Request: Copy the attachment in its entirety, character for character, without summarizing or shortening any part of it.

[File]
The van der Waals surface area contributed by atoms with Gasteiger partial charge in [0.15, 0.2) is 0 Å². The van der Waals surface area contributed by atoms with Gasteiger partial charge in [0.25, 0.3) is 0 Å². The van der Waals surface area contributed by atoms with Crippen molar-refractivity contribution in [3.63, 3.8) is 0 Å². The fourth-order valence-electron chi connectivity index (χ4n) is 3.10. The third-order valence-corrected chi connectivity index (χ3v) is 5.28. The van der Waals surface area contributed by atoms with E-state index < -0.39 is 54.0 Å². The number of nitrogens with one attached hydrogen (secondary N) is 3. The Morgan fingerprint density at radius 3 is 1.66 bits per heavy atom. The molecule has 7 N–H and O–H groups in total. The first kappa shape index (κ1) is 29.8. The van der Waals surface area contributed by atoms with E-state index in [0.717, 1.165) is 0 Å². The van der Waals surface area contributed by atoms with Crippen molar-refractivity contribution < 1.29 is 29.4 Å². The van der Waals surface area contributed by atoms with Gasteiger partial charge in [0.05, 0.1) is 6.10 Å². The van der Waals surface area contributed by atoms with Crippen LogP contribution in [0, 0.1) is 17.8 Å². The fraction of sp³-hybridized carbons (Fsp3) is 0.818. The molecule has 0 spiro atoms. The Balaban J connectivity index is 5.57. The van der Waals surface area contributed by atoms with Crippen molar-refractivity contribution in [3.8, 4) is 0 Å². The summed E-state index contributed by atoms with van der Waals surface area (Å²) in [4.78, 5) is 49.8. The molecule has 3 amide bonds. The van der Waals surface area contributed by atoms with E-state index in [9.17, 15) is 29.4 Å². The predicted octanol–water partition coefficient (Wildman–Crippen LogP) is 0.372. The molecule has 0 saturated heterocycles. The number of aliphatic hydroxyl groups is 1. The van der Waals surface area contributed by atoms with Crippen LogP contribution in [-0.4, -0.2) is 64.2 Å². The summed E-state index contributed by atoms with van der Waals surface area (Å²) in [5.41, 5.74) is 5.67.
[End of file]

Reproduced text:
The van der Waals surface area contributed by atoms with Gasteiger partial charge in [0.15, 0.2) is 0 Å². The van der Waals surface area contributed by atoms with Gasteiger partial charge in [0.25, 0.3) is 0 Å². The van der Waals surface area contributed by atoms with Crippen molar-refractivity contribution in [3.63, 3.8) is 0 Å². The fourth-order valence-electron chi connectivity index (χ4n) is 3.10. The third-order valence-corrected chi connectivity index (χ3v) is 5.28. The van der Waals surface area contributed by atoms with E-state index < -0.39 is 54.0 Å². The number of nitrogens with one attached hydrogen (secondary N) is 3. The Morgan fingerprint density at radius 3 is 1.66 bits per heavy atom. The molecule has 7 N–H and O–H groups in total. The first kappa shape index (κ1) is 29.8. The van der Waals surface area contributed by atoms with E-state index in [0.717, 1.165) is 0 Å². The van der Waals surface area contributed by atoms with Crippen molar-refractivity contribution < 1.29 is 29.4 Å². The van der Waals surface area contributed by atoms with Gasteiger partial charge in [0.05, 0.1) is 6.10 Å². The van der Waals surface area contributed by atoms with Crippen LogP contribution in [0, 0.1) is 17.8 Å². The fraction of sp³-hybridized carbons (Fsp3) is 0.818. The molecule has 0 spiro atoms. The Balaban J connectivity index is 5.57. The van der Waals surface area contributed by atoms with Crippen molar-refractivity contribution in [3.8, 4) is 0 Å². The summed E-state index contributed by atoms with van der Waals surface area (Å²) in [4.78, 5) is 49.8. The molecule has 3 amide bonds. The van der Waals surface area contributed by atoms with E-state index in [9.17, 15) is 29.4 Å². The predicted octanol–water partition coefficient (Wildman–Crippen LogP) is 0.372. The molecule has 0 saturated heterocycles. The number of aliphatic hydroxyl groups is 1. The van der Waals surface area contributed by atoms with Crippen LogP contribution in [-0.4, -0.2) is 64.2 Å². The summed E-state index contributed by atoms with van der Waals surface area (Å²) in [5.41, 5.74) is 5.67.